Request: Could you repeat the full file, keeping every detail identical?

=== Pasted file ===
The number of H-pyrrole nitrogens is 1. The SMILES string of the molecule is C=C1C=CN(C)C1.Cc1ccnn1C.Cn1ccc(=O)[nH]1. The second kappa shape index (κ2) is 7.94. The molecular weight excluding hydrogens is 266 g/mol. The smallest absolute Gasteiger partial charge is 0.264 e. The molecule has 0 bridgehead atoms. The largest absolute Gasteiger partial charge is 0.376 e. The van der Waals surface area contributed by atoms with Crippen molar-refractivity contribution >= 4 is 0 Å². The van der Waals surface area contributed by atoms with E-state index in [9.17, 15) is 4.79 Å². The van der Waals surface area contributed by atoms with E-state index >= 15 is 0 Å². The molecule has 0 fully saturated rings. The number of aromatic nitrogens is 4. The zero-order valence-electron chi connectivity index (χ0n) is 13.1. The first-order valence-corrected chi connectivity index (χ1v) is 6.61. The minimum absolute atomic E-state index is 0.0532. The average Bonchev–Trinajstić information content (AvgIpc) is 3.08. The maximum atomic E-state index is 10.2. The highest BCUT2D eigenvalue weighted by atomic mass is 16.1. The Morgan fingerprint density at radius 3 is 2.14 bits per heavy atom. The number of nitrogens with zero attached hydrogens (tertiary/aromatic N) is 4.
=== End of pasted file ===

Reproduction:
The number of H-pyrrole nitrogens is 1. The SMILES string of the molecule is C=C1C=CN(C)C1.Cc1ccnn1C.Cn1ccc(=O)[nH]1. The second kappa shape index (κ2) is 7.94. The molecular weight excluding hydrogens is 266 g/mol. The smallest absolute Gasteiger partial charge is 0.264 e. The molecule has 0 bridgehead atoms. The largest absolute Gasteiger partial charge is 0.376 e. The van der Waals surface area contributed by atoms with Crippen molar-refractivity contribution >= 4 is 0 Å². The van der Waals surface area contributed by atoms with E-state index in [9.17, 15) is 4.79 Å². The van der Waals surface area contributed by atoms with E-state index >= 15 is 0 Å². The molecule has 0 fully saturated rings. The number of aromatic nitrogens is 4. The zero-order valence-electron chi connectivity index (χ0n) is 13.1. The first-order valence-corrected chi connectivity index (χ1v) is 6.61. The minimum absolute atomic E-state index is 0.0532. The average Bonchev–Trinajstić information content (AvgIpc) is 3.08. The maximum atomic E-state index is 10.2. The highest BCUT2D eigenvalue weighted by atomic mass is 16.1. The Morgan fingerprint density at radius 3 is 2.14 bits per heavy atom. The number of nitrogens with zero attached hydrogens (tertiary/aromatic N) is 4.